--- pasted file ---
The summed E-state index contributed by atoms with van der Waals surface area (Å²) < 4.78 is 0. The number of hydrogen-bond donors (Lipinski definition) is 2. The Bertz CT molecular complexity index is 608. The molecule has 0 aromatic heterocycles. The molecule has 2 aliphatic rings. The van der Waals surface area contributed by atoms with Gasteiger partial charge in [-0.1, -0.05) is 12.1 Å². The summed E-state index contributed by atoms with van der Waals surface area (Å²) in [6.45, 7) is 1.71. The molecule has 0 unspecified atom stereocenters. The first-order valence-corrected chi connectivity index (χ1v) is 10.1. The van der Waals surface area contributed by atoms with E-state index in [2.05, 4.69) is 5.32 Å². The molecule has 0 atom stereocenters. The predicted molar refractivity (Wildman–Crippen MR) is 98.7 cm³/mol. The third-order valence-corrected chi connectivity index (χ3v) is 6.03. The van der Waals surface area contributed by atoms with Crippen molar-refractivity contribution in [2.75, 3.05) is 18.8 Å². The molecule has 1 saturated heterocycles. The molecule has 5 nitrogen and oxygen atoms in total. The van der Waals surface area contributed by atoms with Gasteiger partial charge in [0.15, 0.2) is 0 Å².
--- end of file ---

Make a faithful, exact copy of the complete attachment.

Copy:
The summed E-state index contributed by atoms with van der Waals surface area (Å²) < 4.78 is 0. The number of hydrogen-bond donors (Lipinski definition) is 2. The Bertz CT molecular complexity index is 608. The molecule has 0 aromatic heterocycles. The molecule has 2 aliphatic rings. The van der Waals surface area contributed by atoms with Gasteiger partial charge in [-0.1, -0.05) is 12.1 Å². The summed E-state index contributed by atoms with van der Waals surface area (Å²) in [6.45, 7) is 1.71. The molecule has 0 unspecified atom stereocenters. The first-order valence-corrected chi connectivity index (χ1v) is 10.1. The van der Waals surface area contributed by atoms with E-state index in [2.05, 4.69) is 5.32 Å². The molecule has 0 atom stereocenters. The predicted molar refractivity (Wildman–Crippen MR) is 98.7 cm³/mol. The third-order valence-corrected chi connectivity index (χ3v) is 6.03. The van der Waals surface area contributed by atoms with Crippen molar-refractivity contribution in [2.75, 3.05) is 18.8 Å². The molecule has 1 saturated heterocycles. The molecule has 5 nitrogen and oxygen atoms in total. The van der Waals surface area contributed by atoms with Gasteiger partial charge in [0.15, 0.2) is 0 Å².